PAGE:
The silent Wave was a new experience for me, and we did it again as a whole group. Of course music has an extraordinary influence over movement, but Lucia urged us to experiment working with the most basic of sounds: ahhhing, sighing, long and deliberate inhalations, forceful hara breaths, screams, yelps, murmurs, coos, and whispers. It didn’t take long for this “silent” Wave to become not-so-silent, as the breath of 30 or so people became our music.
The music returned for another Wave, at which point I fell into the rabbit hole and slipped off to Wonderland. I was overcome with sheer fucking joy, a big goofy grin spread across my face, holding my hands up to catch whatever was falling and cascading and buzzing around me. It was euphoria in all its wild, wide-eyed glory—everything was moving so fast, yet so slow and deliberate. The glistening bodies around me moved like gypsy scarves, colorful snowflakes whipping around during a blizzard. All I kept thinking was, Everyone is So Fucking Happy! I Am Happy! Dammit, I Am Really Fucking Happy!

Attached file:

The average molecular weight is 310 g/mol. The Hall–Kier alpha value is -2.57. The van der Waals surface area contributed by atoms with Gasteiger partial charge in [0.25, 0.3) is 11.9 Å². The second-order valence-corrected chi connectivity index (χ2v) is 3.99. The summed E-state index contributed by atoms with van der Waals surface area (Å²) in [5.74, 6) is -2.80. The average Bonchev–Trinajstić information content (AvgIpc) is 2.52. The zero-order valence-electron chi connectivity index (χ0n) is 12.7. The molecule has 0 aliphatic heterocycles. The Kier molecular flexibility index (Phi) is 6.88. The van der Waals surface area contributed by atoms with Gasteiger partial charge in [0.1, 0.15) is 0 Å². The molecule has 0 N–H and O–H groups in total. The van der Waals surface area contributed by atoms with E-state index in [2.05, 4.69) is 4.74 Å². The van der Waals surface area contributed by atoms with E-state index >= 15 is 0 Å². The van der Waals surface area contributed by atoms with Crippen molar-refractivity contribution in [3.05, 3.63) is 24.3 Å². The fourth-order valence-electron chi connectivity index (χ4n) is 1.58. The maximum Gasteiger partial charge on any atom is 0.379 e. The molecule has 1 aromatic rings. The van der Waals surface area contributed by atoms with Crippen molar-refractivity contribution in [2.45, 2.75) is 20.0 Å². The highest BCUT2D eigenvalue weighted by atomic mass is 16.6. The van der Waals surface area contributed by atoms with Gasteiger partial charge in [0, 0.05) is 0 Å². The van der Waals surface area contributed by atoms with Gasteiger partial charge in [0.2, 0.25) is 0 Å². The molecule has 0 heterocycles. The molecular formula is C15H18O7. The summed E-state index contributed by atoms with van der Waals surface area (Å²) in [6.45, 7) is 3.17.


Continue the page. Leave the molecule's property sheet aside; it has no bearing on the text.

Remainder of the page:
Gradually the hypnotic pulse and expulsion of Chaos softened in Lyrical, which is when Lucia reminded us not to drop the energy, to hold onto what we had just created. By containing that energy, not just “giving up,” the experience blossomed into something raw and intense. I found myself crying from gratitude, confusion, bliss, just being able to see people so happy and being a part of it as well.
As Stillness came upon us, I stood with a small personal perimeter around me, isolated but still feeling surrounded and supported by everyone’s energy and the colors of their skin, their clothes, their hair. I felt a tear dwell in the corner of my eye; it begin its descent down my cheek, and when I finally opened my eyes, I saw Union in front of me, a coming-together of people, experiences, life stories, scars, gains, losses, lessons, dances, falls, injuries, and healing.